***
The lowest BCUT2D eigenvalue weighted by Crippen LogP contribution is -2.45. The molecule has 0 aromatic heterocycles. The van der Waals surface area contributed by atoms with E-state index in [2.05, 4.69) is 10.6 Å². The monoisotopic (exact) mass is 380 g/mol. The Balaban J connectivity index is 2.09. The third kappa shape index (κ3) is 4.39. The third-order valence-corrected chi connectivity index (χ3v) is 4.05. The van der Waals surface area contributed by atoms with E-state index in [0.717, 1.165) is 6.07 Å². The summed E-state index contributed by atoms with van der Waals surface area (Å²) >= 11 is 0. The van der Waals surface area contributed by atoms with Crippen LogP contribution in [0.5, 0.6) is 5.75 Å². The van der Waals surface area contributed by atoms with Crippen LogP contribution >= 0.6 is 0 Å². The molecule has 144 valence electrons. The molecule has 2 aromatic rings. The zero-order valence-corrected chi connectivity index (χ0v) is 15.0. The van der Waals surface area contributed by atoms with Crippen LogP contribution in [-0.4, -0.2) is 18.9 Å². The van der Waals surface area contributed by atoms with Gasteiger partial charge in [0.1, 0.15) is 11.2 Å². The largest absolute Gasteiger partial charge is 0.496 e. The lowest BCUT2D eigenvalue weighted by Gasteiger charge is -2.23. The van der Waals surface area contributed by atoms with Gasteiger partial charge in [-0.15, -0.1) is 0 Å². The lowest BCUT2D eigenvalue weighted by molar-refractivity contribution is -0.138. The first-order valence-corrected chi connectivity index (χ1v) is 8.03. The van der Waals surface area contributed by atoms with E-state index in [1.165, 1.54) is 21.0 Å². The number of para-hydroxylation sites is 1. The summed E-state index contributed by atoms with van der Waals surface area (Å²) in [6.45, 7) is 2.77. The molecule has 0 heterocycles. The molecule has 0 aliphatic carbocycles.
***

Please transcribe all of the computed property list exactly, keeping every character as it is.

The lowest BCUT2D eigenvalue weighted by Crippen LogP contribution is -2.45. The molecule has 0 aromatic heterocycles. The van der Waals surface area contributed by atoms with E-state index in [2.05, 4.69) is 10.6 Å². The monoisotopic (exact) mass is 380 g/mol. The Balaban J connectivity index is 2.09. The third kappa shape index (κ3) is 4.39. The third-order valence-corrected chi connectivity index (χ3v) is 4.05. The van der Waals surface area contributed by atoms with E-state index in [0.717, 1.165) is 6.07 Å². The summed E-state index contributed by atoms with van der Waals surface area (Å²) >= 11 is 0. The van der Waals surface area contributed by atoms with Crippen LogP contribution in [0.5, 0.6) is 5.75 Å². The van der Waals surface area contributed by atoms with Crippen LogP contribution >= 0.6 is 0 Å². The molecule has 144 valence electrons. The molecule has 2 aromatic rings. The zero-order valence-corrected chi connectivity index (χ0v) is 15.0. The van der Waals surface area contributed by atoms with Crippen LogP contribution in [-0.4, -0.2) is 18.9 Å². The van der Waals surface area contributed by atoms with Gasteiger partial charge in [0.1, 0.15) is 11.2 Å². The largest absolute Gasteiger partial charge is 0.496 e. The lowest BCUT2D eigenvalue weighted by Gasteiger charge is -2.23. The van der Waals surface area contributed by atoms with Gasteiger partial charge in [-0.15, -0.1) is 0 Å². The lowest BCUT2D eigenvalue weighted by molar-refractivity contribution is -0.138. The first-order valence-corrected chi connectivity index (χ1v) is 8.03. The van der Waals surface area contributed by atoms with E-state index in [1.165, 1.54) is 21.0 Å². The number of para-hydroxylation sites is 1. The summed E-state index contributed by atoms with van der Waals surface area (Å²) in [6.45, 7) is 2.77. The molecule has 0 heterocycles. The molecule has 0 aliphatic carbocycles.